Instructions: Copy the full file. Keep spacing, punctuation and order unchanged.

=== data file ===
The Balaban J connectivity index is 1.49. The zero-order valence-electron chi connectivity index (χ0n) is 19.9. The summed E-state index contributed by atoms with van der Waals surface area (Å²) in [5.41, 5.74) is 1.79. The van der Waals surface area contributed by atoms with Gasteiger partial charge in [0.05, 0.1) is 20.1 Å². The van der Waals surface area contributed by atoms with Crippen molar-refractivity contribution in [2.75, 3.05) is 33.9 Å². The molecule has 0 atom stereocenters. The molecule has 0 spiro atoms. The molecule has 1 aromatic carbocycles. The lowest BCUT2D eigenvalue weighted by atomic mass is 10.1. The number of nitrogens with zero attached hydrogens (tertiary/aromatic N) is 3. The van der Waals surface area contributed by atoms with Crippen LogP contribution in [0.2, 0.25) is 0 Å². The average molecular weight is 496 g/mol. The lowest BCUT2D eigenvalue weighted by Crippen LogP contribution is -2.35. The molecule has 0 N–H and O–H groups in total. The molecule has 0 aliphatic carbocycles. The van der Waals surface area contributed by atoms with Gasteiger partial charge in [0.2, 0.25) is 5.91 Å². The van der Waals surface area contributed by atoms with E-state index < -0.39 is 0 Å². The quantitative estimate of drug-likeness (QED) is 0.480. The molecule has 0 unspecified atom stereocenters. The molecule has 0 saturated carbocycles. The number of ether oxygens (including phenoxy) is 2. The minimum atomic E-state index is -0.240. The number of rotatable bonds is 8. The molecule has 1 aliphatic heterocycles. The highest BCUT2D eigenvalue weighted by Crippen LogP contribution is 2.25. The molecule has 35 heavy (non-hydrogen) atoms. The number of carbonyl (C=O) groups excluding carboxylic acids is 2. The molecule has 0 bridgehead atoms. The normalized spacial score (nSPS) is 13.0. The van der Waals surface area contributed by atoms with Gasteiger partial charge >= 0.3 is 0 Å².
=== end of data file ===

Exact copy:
The Balaban J connectivity index is 1.49. The zero-order valence-electron chi connectivity index (χ0n) is 19.9. The summed E-state index contributed by atoms with van der Waals surface area (Å²) in [5.41, 5.74) is 1.79. The van der Waals surface area contributed by atoms with Gasteiger partial charge in [0.05, 0.1) is 20.1 Å². The van der Waals surface area contributed by atoms with Crippen molar-refractivity contribution in [2.75, 3.05) is 33.9 Å². The molecule has 0 atom stereocenters. The molecule has 0 spiro atoms. The molecule has 1 aromatic carbocycles. The lowest BCUT2D eigenvalue weighted by atomic mass is 10.1. The number of nitrogens with zero attached hydrogens (tertiary/aromatic N) is 3. The van der Waals surface area contributed by atoms with Crippen LogP contribution in [0.2, 0.25) is 0 Å². The average molecular weight is 496 g/mol. The lowest BCUT2D eigenvalue weighted by Crippen LogP contribution is -2.35. The molecule has 0 N–H and O–H groups in total. The molecule has 0 aliphatic carbocycles. The van der Waals surface area contributed by atoms with Gasteiger partial charge in [0.2, 0.25) is 5.91 Å². The van der Waals surface area contributed by atoms with E-state index < -0.39 is 0 Å². The quantitative estimate of drug-likeness (QED) is 0.480. The molecule has 0 unspecified atom stereocenters. The molecule has 0 saturated carbocycles. The number of ether oxygens (including phenoxy) is 2. The minimum atomic E-state index is -0.240. The number of rotatable bonds is 8. The molecule has 1 aliphatic heterocycles. The highest BCUT2D eigenvalue weighted by Crippen LogP contribution is 2.25. The molecule has 35 heavy (non-hydrogen) atoms. The number of carbonyl (C=O) groups excluding carboxylic acids is 2. The molecule has 0 bridgehead atoms. The normalized spacial score (nSPS) is 13.0. The van der Waals surface area contributed by atoms with Gasteiger partial charge >= 0.3 is 0 Å².